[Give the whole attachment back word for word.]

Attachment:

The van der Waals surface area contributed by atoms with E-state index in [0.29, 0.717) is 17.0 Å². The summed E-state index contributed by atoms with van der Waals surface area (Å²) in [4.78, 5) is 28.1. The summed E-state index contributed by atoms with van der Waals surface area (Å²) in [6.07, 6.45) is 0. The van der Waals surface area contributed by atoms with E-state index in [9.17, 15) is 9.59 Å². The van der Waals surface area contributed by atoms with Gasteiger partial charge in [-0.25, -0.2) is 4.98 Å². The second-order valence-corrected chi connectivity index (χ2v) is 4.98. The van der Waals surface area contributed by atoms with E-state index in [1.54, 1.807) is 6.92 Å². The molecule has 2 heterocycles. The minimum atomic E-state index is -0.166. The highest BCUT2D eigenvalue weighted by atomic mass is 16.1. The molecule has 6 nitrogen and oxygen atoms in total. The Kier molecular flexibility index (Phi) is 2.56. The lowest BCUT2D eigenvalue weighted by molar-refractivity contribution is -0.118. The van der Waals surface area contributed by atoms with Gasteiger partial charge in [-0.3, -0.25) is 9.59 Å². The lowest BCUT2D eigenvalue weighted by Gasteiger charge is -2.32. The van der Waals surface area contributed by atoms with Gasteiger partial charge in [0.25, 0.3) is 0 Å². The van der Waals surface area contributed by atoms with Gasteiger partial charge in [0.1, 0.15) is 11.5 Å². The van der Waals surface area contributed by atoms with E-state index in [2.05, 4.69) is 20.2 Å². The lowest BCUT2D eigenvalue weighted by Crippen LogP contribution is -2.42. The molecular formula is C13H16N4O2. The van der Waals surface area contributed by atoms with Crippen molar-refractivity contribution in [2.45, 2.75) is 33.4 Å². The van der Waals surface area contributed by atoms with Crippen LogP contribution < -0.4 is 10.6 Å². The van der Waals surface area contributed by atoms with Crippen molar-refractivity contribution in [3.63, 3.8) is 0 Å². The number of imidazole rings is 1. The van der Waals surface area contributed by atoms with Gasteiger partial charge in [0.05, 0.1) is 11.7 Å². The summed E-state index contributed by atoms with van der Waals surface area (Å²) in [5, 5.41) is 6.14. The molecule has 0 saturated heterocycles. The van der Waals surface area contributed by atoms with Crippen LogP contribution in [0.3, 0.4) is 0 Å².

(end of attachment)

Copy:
The van der Waals surface area contributed by atoms with E-state index in [0.29, 0.717) is 17.0 Å². The summed E-state index contributed by atoms with van der Waals surface area (Å²) in [4.78, 5) is 28.1. The summed E-state index contributed by atoms with van der Waals surface area (Å²) in [6.07, 6.45) is 0. The van der Waals surface area contributed by atoms with E-state index in [9.17, 15) is 9.59 Å². The van der Waals surface area contributed by atoms with Gasteiger partial charge in [-0.25, -0.2) is 4.98 Å². The second-order valence-corrected chi connectivity index (χ2v) is 4.98. The van der Waals surface area contributed by atoms with E-state index in [1.54, 1.807) is 6.92 Å². The molecule has 2 heterocycles. The minimum atomic E-state index is -0.166. The highest BCUT2D eigenvalue weighted by atomic mass is 16.1. The molecule has 6 nitrogen and oxygen atoms in total. The Kier molecular flexibility index (Phi) is 2.56. The lowest BCUT2D eigenvalue weighted by molar-refractivity contribution is -0.118. The van der Waals surface area contributed by atoms with Gasteiger partial charge in [-0.3, -0.25) is 9.59 Å². The lowest BCUT2D eigenvalue weighted by Gasteiger charge is -2.32. The van der Waals surface area contributed by atoms with Gasteiger partial charge in [0.25, 0.3) is 0 Å². The van der Waals surface area contributed by atoms with Gasteiger partial charge in [0.1, 0.15) is 11.5 Å². The van der Waals surface area contributed by atoms with E-state index in [2.05, 4.69) is 20.2 Å². The lowest BCUT2D eigenvalue weighted by Crippen LogP contribution is -2.42. The molecular formula is C13H16N4O2. The van der Waals surface area contributed by atoms with Crippen molar-refractivity contribution in [2.45, 2.75) is 33.4 Å². The van der Waals surface area contributed by atoms with Crippen LogP contribution < -0.4 is 10.6 Å². The van der Waals surface area contributed by atoms with Crippen molar-refractivity contribution in [3.63, 3.8) is 0 Å². The number of imidazole rings is 1. The van der Waals surface area contributed by atoms with Gasteiger partial charge in [0.05, 0.1) is 11.7 Å². The summed E-state index contributed by atoms with van der Waals surface area (Å²) in [5, 5.41) is 6.14. The molecule has 0 saturated heterocycles. The van der Waals surface area contributed by atoms with Crippen LogP contribution in [0.3, 0.4) is 0 Å².